Problem Solving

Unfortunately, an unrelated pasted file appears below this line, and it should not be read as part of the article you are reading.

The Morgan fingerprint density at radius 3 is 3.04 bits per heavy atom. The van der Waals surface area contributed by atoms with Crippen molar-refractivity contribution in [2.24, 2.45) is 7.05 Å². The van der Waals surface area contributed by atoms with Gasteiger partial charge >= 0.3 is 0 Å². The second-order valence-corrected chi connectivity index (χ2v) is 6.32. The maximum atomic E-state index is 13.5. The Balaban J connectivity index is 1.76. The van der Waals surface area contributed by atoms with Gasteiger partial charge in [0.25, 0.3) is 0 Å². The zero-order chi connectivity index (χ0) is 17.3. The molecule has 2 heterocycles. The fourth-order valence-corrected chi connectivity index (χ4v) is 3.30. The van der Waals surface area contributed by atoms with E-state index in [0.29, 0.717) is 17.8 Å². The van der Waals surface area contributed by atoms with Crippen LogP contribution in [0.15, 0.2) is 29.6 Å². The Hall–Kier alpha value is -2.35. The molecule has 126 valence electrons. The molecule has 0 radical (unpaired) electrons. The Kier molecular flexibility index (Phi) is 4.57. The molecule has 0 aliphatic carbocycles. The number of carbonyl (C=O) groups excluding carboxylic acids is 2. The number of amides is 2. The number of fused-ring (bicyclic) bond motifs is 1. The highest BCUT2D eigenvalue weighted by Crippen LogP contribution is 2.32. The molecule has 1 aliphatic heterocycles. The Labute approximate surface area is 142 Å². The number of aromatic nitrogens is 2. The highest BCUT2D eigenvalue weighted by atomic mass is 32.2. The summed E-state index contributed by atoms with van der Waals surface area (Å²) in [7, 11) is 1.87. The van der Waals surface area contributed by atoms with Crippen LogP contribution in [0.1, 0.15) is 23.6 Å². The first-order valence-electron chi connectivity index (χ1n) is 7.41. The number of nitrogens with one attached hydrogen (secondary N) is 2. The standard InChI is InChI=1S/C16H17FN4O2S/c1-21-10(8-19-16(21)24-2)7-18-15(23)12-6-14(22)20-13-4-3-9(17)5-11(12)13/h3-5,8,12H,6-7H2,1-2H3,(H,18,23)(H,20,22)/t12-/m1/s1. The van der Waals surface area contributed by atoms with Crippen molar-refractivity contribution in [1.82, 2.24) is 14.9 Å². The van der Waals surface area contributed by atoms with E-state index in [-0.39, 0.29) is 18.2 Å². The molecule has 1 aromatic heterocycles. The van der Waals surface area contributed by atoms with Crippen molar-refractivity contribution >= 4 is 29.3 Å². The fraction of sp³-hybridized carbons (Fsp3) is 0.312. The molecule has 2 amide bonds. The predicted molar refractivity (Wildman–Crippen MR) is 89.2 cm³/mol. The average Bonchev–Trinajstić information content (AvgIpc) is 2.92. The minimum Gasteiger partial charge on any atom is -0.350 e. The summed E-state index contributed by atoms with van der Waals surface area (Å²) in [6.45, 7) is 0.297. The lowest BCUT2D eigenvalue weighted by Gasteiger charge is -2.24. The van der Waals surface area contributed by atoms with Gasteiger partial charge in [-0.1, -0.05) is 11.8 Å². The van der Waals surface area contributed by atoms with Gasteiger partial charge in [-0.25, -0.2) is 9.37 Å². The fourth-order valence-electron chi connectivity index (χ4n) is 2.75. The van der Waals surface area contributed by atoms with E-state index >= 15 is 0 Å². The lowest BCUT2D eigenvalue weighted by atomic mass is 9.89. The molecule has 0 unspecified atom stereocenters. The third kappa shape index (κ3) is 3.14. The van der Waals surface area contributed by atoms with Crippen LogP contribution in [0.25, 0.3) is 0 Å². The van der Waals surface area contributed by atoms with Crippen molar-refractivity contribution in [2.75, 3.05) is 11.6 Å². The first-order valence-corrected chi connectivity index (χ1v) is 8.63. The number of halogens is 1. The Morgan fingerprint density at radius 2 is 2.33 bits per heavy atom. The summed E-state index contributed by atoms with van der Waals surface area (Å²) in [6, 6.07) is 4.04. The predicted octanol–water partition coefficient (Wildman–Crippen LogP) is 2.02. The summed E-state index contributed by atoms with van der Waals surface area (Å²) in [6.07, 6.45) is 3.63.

Growing up, I was a problem solver.  If someone had a problem, I'd like to solve it.  Yet I didn't discriminate on who I helped.  Typically the underdog or perhaps a person of authority.  And I'd solve problems, get recognition and move on.  And this pattern has existed for a while.  So when I got into programming, I found that I could solve problems for a living.  People actually pay you for this.  And everyday, I'd tackle problems, I typically liked the ones that noone else could solve, because they were the most challenging.  Often, other programmers would call me over to assist.  They'd go through their routine, telling me, I do this, then I do this, and then it does this.  Can you fix it.  Then they'd watch over my shoulder and try to instruct me to follow the pattern which created the problem.  Except that's not how to solve it.  I go through every single step along the way, especially the ones that the other programmer glanced over, because more times than not, that is where the problem is hiding.  I liked these types of problems to solve because it had clear definitions, there was a program, didn't matter the language, the program wasn't working, fix it.  I found the other programmers would not get into the details.  They'd skip over them, perhaps they didn't like to think at such a low level.  It's like working out physically, some people sit on the couch, and pushing the remote control is considered a workout.  Yet some people go the gym and lift weights.  And other people do marathons and triathletes.  I've seen programmers of all caliber, some don't like to think, others think occasionally, and some have the staying power to go the distance.  I like to think that I excel at the ladder.  And that's what I like about programming is solving the problems because they're usually based in logic and processes and when you tackle such things, with perseverance, creativity, playfulness, it's just a matter of time before the solution presents itself.

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